Today’s article will explain the main reasons why you should emphasize financial literacy in your practice, some tips on how to go about doing so and where Advizr can help.
You’ll sometimes hear soccer fans remark that people who don’t like the sport just don’t understand its strategy and intricacies. In other words, they don’t "get it."
If you want your clients to view your firm like the local Manchester United blokes view their team, they need to see you as the bridge between complexity and confusion and true financial literacy. But there is a lot of work to be done. A recent study found that only 15% of affluent Americans feel knowledgeable about financial products.
So what can you do? Emphasizing well-timed, relevant financial education can help clients better understand the value you add, and in turn, create stronger advisor-client relationships.
Defining Financial Literacy and Its Importance
Financial literacy is the "ability to make educated and informed decisions about your financial situation."
Clients without that ability often create more work for advisors. Difficult conversations about overspending or insufficient saving are simple cues that demonstrate a client’s knowledge gap – and ultimately open the door for advisors to provide the necessary education. One way to overcome this is with value-added services, such as financial planning, that allow an advisor to educate while servicing their client’s broader needs.
Here are two more reasons why financial literacy is important.
- It increases client confidence. From an advisory standpoint, keep in mind that clients with written financial plans are not only more likely to feel confident and knowledgeable about their financial situation, they are also more likely to have a budget, rainy day fund, monthly savings goal and to be on track to meet their retirement needs.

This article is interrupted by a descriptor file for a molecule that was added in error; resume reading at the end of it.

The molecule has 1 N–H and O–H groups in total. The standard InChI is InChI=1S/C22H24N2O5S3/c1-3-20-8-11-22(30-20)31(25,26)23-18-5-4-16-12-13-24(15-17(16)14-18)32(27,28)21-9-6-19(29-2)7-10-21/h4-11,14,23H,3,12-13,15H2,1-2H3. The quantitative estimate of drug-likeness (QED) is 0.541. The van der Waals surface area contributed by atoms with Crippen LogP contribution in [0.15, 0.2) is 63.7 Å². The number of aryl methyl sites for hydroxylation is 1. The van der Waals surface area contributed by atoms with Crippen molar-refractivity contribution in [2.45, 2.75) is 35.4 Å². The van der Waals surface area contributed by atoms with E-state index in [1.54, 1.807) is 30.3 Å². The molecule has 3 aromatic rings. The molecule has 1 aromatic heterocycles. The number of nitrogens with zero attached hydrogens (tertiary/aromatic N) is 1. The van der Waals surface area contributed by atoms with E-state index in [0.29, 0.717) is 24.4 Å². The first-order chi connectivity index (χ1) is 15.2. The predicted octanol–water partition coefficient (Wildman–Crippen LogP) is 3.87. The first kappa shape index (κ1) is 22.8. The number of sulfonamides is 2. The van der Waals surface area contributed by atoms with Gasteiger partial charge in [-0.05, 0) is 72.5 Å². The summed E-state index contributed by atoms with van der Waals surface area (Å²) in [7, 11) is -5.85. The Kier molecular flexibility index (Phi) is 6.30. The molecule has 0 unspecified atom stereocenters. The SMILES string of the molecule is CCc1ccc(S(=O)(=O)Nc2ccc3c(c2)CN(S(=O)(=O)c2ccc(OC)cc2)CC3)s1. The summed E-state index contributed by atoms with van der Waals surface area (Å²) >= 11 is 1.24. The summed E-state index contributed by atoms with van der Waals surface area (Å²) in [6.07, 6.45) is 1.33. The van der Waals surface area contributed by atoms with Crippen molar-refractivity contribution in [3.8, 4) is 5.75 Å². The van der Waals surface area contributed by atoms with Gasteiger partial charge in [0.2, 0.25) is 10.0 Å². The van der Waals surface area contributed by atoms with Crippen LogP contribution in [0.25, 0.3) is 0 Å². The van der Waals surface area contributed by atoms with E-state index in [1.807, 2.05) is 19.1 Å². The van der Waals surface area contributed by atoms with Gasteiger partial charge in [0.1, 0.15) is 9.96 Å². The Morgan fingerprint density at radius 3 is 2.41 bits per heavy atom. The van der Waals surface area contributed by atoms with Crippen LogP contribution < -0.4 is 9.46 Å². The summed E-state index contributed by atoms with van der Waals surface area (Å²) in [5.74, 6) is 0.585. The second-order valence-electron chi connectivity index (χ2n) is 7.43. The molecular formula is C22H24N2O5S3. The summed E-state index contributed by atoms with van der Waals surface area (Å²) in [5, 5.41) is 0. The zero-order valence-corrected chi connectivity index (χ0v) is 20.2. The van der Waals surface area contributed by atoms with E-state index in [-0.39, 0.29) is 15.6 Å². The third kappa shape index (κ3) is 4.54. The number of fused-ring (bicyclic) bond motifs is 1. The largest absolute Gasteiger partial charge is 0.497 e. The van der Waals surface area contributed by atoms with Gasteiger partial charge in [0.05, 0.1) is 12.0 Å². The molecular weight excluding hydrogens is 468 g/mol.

- It encourages goals-based planning. Research suggests that a goals-based approach can account for increased wealth accumulation. But effective goals-based planning requires clients to have a baseline of financial knowledge. Advisors who assess their clients’ financial literacy and provide some basic training can increase the value their clients receive throughout the planning process.
You can help influence positive financial decision-making by presenting high-quality, non-complex information. In the next section, we’ll look at how to do that.
Four Ways Financial Advisors Can Incorporate Financial Literacy In Their Practice
Adding financial literacy initiatives to your practice can be simple. Here are four ways to get started.
- Begin relationships with due diligence and client profiling to set a baseline for how to gauge client understanding. Client profiling will uncover a client’s areas of concern and knowledge gaps.
- Communicate the “why” and “how” of everything you do for clients so they understand the benefits you provide.
- Adopt an educational mindset by implementing financial wellness initiatives. Many Broker-Dealers already offer materials for this purpose. If yours does, take advantage of them. You could also offer seminars or speaking engagements that address prospects and clients alike; both audiences can benefit from your wisdom—just remember to adhere to compliance requirements when giving advice.